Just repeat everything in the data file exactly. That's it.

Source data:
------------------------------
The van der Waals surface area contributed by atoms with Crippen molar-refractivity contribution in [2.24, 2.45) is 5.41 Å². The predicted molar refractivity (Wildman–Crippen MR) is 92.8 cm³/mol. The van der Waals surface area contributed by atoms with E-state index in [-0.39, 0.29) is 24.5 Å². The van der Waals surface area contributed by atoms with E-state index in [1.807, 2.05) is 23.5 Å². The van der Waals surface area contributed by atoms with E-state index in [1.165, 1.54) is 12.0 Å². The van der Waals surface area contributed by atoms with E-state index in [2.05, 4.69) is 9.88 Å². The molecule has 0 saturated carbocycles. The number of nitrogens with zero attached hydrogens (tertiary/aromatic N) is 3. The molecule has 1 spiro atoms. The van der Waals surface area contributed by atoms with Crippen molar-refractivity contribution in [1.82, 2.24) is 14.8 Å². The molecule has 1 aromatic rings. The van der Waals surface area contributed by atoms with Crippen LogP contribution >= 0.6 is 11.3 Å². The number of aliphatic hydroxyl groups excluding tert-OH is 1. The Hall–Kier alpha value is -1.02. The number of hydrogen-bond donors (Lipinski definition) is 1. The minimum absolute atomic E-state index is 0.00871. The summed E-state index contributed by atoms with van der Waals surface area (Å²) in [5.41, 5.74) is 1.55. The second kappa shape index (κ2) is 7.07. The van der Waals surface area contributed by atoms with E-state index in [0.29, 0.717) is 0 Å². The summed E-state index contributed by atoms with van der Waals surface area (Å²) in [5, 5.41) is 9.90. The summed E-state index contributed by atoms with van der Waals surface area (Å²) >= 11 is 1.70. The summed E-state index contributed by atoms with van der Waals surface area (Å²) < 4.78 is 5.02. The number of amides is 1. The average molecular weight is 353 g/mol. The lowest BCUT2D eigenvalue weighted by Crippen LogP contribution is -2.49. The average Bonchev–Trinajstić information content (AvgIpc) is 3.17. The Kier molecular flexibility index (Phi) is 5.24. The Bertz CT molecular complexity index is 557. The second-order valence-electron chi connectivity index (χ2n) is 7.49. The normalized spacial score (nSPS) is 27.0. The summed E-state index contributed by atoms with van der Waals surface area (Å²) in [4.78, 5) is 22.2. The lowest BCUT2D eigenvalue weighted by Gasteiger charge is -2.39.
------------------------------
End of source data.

The van der Waals surface area contributed by atoms with Crippen molar-refractivity contribution in [2.24, 2.45) is 5.41 Å². The predicted molar refractivity (Wildman–Crippen MR) is 92.8 cm³/mol. The van der Waals surface area contributed by atoms with E-state index in [-0.39, 0.29) is 24.5 Å². The van der Waals surface area contributed by atoms with E-state index in [1.807, 2.05) is 23.5 Å². The van der Waals surface area contributed by atoms with E-state index in [1.165, 1.54) is 12.0 Å². The van der Waals surface area contributed by atoms with E-state index in [2.05, 4.69) is 9.88 Å². The molecule has 0 saturated carbocycles. The number of nitrogens with zero attached hydrogens (tertiary/aromatic N) is 3. The molecule has 1 spiro atoms. The van der Waals surface area contributed by atoms with Crippen molar-refractivity contribution in [1.82, 2.24) is 14.8 Å². The molecule has 1 aromatic rings. The van der Waals surface area contributed by atoms with Crippen LogP contribution >= 0.6 is 11.3 Å². The number of aliphatic hydroxyl groups excluding tert-OH is 1. The Hall–Kier alpha value is -1.02. The number of hydrogen-bond donors (Lipinski definition) is 1. The minimum absolute atomic E-state index is 0.00871. The summed E-state index contributed by atoms with van der Waals surface area (Å²) in [5.41, 5.74) is 1.55. The second kappa shape index (κ2) is 7.07. The van der Waals surface area contributed by atoms with E-state index in [0.29, 0.717) is 0 Å². The summed E-state index contributed by atoms with van der Waals surface area (Å²) in [5, 5.41) is 9.90. The summed E-state index contributed by atoms with van der Waals surface area (Å²) >= 11 is 1.70. The summed E-state index contributed by atoms with van der Waals surface area (Å²) < 4.78 is 5.02. The number of amides is 1. The average molecular weight is 353 g/mol. The lowest BCUT2D eigenvalue weighted by Crippen LogP contribution is -2.49. The average Bonchev–Trinajstić information content (AvgIpc) is 3.17. The Kier molecular flexibility index (Phi) is 5.24. The Bertz CT molecular complexity index is 557. The second-order valence-electron chi connectivity index (χ2n) is 7.49. The normalized spacial score (nSPS) is 27.0. The summed E-state index contributed by atoms with van der Waals surface area (Å²) in [4.78, 5) is 22.2. The lowest BCUT2D eigenvalue weighted by Gasteiger charge is -2.39.